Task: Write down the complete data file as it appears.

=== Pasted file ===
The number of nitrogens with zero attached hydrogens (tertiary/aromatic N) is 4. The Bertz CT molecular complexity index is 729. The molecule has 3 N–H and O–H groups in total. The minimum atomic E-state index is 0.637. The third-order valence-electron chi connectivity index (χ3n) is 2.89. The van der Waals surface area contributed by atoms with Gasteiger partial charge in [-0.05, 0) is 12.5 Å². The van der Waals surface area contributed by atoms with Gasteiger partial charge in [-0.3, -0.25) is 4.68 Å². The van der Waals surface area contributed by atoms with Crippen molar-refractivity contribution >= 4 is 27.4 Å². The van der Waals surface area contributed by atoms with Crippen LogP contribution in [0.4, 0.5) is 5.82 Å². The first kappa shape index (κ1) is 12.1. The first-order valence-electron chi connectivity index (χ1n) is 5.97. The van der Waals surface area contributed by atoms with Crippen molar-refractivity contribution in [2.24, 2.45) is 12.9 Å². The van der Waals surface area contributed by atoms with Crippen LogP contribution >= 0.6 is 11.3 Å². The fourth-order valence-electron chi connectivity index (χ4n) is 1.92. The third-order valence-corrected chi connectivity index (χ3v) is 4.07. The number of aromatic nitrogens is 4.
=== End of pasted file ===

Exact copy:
The number of nitrogens with zero attached hydrogens (tertiary/aromatic N) is 4. The Bertz CT molecular complexity index is 729. The molecule has 3 N–H and O–H groups in total. The minimum atomic E-state index is 0.637. The third-order valence-electron chi connectivity index (χ3n) is 2.89. The van der Waals surface area contributed by atoms with Gasteiger partial charge in [-0.05, 0) is 12.5 Å². The van der Waals surface area contributed by atoms with Gasteiger partial charge in [-0.3, -0.25) is 4.68 Å². The van der Waals surface area contributed by atoms with Crippen molar-refractivity contribution >= 4 is 27.4 Å². The van der Waals surface area contributed by atoms with Crippen LogP contribution in [0.4, 0.5) is 5.82 Å². The first kappa shape index (κ1) is 12.1. The first-order valence-electron chi connectivity index (χ1n) is 5.97. The van der Waals surface area contributed by atoms with Crippen molar-refractivity contribution in [2.24, 2.45) is 12.9 Å². The van der Waals surface area contributed by atoms with Crippen LogP contribution >= 0.6 is 11.3 Å². The fourth-order valence-electron chi connectivity index (χ4n) is 1.92. The third-order valence-corrected chi connectivity index (χ3v) is 4.07. The number of aromatic nitrogens is 4.